West Bromwich Albion At Home – Super Saturday

Well, it’s been quite a couple of weeks.

As ever, discussion about football is a matter of opinion, framed by events that are current at the time of talking, writing or tweeting. They are there to be discussed but also disproved. In the event of us failing to add to our strike force in the transfer window many have questioned our ability to hold our own and score goals. As you will see from one of the hyperlinks on the recent posts section I was one of them. Trust Hughton to disprove us in the most emphatic fashion.

There I go, giving the end away AGAIN. But come on, you’re reading this because, for the first time this season, you want to savour the afternoon again, right?

It certainly was one to savour, In fact, it was one of those days where everything went perfectly. Steve was away cycling so I took his son while The Boy’s Oldest Friend and his mum joined us for the game, This involved various junior sports’ teams training sessions endings being co-ordinated, finding of tickets and hopes that Southern would run not one but three trains on time, and that we could all find each other. That this was achieved painlessly proves how well the afternoon went. That it should be in doubt shows the current level of mistrust in our wonderful local rail travel providers.

On the station, waiting for the first of these trains, the discussion was based on if we’d see a home debut for record signing Izquierdo. The consensus was that we’d like to see him, but at whose expense we weren’t sure. March has been one player who has looked a hundred percent at home in this league. I’d send a fired up Knockaert out against any team in the world. In the week Propper had played a fine game in a more advanced role, while Groß has done nothing wrong at all and would potentially have the creativity and running needed against what would be a big, well organised West Brom team.

In the event, having got a beer quickly and painlessly, and had a good old catch up and gossip, I checked my phone to find an unchanged team. The home debut would have to wait.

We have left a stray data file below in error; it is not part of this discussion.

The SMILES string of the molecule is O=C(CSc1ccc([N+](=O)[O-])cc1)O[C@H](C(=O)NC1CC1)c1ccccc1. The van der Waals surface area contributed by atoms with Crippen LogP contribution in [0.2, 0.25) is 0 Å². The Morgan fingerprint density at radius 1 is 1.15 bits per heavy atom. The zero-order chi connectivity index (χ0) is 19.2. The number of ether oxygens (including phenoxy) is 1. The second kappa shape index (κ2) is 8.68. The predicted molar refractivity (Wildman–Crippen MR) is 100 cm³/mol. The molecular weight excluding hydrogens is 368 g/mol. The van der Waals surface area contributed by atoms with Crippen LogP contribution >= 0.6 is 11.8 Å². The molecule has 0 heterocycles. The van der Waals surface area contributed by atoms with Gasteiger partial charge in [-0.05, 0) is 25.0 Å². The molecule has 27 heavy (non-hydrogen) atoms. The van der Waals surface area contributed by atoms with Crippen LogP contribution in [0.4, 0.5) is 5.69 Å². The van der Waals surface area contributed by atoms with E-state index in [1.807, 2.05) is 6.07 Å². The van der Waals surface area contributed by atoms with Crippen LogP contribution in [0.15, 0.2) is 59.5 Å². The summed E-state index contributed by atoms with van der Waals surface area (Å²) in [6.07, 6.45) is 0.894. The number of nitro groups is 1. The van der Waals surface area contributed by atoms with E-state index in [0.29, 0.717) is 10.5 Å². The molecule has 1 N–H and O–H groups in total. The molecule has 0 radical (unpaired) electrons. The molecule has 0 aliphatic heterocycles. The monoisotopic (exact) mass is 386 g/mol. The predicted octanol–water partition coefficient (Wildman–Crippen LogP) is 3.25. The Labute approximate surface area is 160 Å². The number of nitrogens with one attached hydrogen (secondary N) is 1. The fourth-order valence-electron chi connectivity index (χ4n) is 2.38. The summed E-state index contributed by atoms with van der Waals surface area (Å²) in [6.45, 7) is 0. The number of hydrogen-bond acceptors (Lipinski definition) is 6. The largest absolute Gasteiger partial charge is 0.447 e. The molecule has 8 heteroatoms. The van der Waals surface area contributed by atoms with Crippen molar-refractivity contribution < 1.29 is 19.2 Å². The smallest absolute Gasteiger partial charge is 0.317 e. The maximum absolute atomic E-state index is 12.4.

The team talk was probably easier than normal. It was clear from early on in the game we were spot on tactically but the motivation would all have come from a desire to show us, the League, and more than a few pundits that we mean business. While you can disparage social media all you like that too acted like a team talk for the fans. Let’s put all this behind us and get behind the team was the overriding message, and it had been taken to heart. The noise that greeted the boys was cranked up to at least a 9.5 out of 10, and continued from a lusty rendition of Sussex By The Sea and on throughout a first half, which, it’s fair to say, we dominated.

We were always going to see more of the ball than we did against Man City but the early indications here were that “our league” might not be the hard work that we feared. If City looked like they came from another other-worldly existence, West Brom on this evidence would not be out of place in The Championship. That’s not to disparage our players in any way. West Brom poked hopeful punts up for their lone striker Rondon and Shane Duffy snaffled every one with his head. The hoped for second ball didn’t drop for The Baggies either. Propper, looking every inch the record signing that he briefly was, bossed midfield. Dunk quarterbacked off the scraps. Knockaert and Bruno weaved beautiful patterns on the right and March found space on the left. The much maligned (yes, guilty) Hemed looked far stronger (and this against a centre back who Man City had apparently targeted). And above all was Groß who seemed to be covering every blade of grass going.

Inevitably we scored. Groß was hacked in a poor challenge by Krychowiak. Knocky seemed to slip and under hit the resulting free kick but it span out to March and Foster made a total hash of the shot for Duffy to tap in to an empty net. Only he was offside, a fact not immediately apparent to me, ginning and bouncing with relief along with everyone else, but it did not count.